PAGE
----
1. […] of the new movie about Pat Tillman, the Army Ranger killed by friendly fire in Afghanistan, the Washington Post invokes the Jessica Lynch case–but disingenuously shifts blame to the Pentagon for thrusting […]

  2. […] The Washington Post ‘wrecked’ Nixon’s life? Sure it did […]

  3. […] The Washington Post ‘wrecked’ Nixon’s life? Sure it did […]

  4. […] Washington Post ‘wrecked’ Nixon’s life? Sure it did […]

  5. […] The Washington Post ‘wrecked’ Nixon’s life? Sure it did […]

  6. […] killed by friendly fire &#1110n Afghanistan, th&#1077 Washington Post invokes th&#1077 Jessica Lynch case–but disingenuously shifts blame […]

  7. […] In a way, “follow the money” is like media-driven myths that have gained popularity abroad–among them, the mythical Cronkite Moment, the Murrow-McCarthy tale, the famous “furnish the war” vow attributed to William Randolph Hearst. And, of course, the heroic-journalist myth, according to which the investigative reporting of Woodward and Bernstein brought down Richard Nixon’s corrupt presidency in the Watergate scandal. […]

  8. […] While the line often is attributed to “Deep Throat,” it never figured in the Post’s Watergate coverage. […]

  9. […] as I point out in my latest book, Getting It Wrong, not even the Post buys that interpretation. Plus, I note in debunking the […]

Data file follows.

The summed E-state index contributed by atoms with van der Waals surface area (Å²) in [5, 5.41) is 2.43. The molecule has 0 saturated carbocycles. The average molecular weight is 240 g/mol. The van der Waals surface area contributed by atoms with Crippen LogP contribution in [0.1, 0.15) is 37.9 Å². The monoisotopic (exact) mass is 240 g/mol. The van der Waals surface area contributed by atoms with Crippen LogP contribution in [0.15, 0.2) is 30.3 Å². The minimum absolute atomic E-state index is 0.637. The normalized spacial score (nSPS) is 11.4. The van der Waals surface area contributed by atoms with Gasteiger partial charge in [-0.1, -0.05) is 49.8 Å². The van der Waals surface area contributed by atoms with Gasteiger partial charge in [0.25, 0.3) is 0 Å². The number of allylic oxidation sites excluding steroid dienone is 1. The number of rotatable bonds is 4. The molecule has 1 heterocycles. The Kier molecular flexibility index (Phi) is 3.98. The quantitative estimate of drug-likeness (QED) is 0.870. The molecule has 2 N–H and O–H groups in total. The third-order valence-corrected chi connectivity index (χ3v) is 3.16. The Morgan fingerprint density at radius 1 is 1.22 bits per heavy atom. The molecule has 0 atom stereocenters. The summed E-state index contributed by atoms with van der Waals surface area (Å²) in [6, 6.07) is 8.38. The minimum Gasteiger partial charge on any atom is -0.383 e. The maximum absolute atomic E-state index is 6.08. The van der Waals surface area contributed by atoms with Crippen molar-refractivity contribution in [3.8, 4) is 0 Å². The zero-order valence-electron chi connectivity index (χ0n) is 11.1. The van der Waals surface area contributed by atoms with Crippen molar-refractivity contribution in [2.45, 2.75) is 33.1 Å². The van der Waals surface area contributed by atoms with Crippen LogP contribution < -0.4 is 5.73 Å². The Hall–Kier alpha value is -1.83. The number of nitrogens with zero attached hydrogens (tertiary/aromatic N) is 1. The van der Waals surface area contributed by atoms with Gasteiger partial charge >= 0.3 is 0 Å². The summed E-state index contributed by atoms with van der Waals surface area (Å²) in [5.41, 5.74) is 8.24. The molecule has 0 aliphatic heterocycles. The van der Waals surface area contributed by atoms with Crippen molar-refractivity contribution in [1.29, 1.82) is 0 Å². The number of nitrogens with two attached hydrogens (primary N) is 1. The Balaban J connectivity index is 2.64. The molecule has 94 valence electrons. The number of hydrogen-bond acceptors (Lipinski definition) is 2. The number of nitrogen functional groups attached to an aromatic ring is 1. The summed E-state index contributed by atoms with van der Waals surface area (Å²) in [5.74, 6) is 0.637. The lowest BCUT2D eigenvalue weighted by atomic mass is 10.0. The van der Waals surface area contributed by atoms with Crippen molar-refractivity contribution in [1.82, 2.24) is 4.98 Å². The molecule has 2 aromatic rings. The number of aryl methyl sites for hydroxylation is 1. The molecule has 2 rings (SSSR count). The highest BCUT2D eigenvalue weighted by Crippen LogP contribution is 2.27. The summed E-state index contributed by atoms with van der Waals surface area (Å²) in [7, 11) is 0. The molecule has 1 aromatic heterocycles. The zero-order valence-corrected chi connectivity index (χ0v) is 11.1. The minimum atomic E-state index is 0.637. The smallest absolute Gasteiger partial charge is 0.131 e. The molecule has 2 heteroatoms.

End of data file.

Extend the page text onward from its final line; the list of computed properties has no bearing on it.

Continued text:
10. […] point out that the reporting of the Post “did not uncover defining and decisive elements” of Watergate—notably the cover-up of the […]

  11. […] The movie came out in April 1976, less than two years after the Watergate scandal reached a climax with the resignation of President Richard Nixon. […]

  12. […] Nixon, then, was forced from office only after the disclosure of unequivocal proof that he had obstructed justice in the investigation of the crimes of Watergate. The Washington Post had nothing to do with those disclosures. […]

  13. […] harassment. Clinton’s misconduct also fell short of Richard Nixon’s criminality in the Watergate scandal — felonious wrongdoing that set a standard for turning a sitting president from […]

  14. […] Washington Post ‘wrecked’ Nixon’s life? Sure it did […]

  15. […] line appeared in no Watergate-related news article or editorial in the Post until 1981 — nearly seven years after Watergate had reached a climax with the resignation of […]

  16. […] The line appears nowhere in the All the President’s Men, the book Woodward and Carl Bernstein wrote about their Watergate reporting for the Post. […]

  17. […] that Watergate’s dominant narrative focuses so squarely on Woodward, Bernstein, and the Washington Post is, I said, the cinematic version of the reporters’ book, All the President’s […]

  18. […] assessment was offered the other day by Barry Sussman, who was the Watergate editor for the Washington Post. In an online essay at Huffington Post, Sussman wrote that “Deep Throat/Mark Felt was more […]

  19. […] The Washington Post ‘wrecked’ Nixon’s life? Sure it did […]

  20. […] anew — that two dogged reporters for the Washington Post, Bob Woodward and Carl Bernstein, exposed the crimes of Watergate and brought down Nixon’s corrupt […]

  21. […] disclosure of Nixon’s audiotaping system was a major story which the Washington Post — often and inaccurately credited with having “uncovered” or “broken” […]

  22. […] point out that the reporting of the Post “did not uncover defining and decisive elements” of Watergate—notably the cover-up of the […]

Comments are closed.

%d bloggers like this: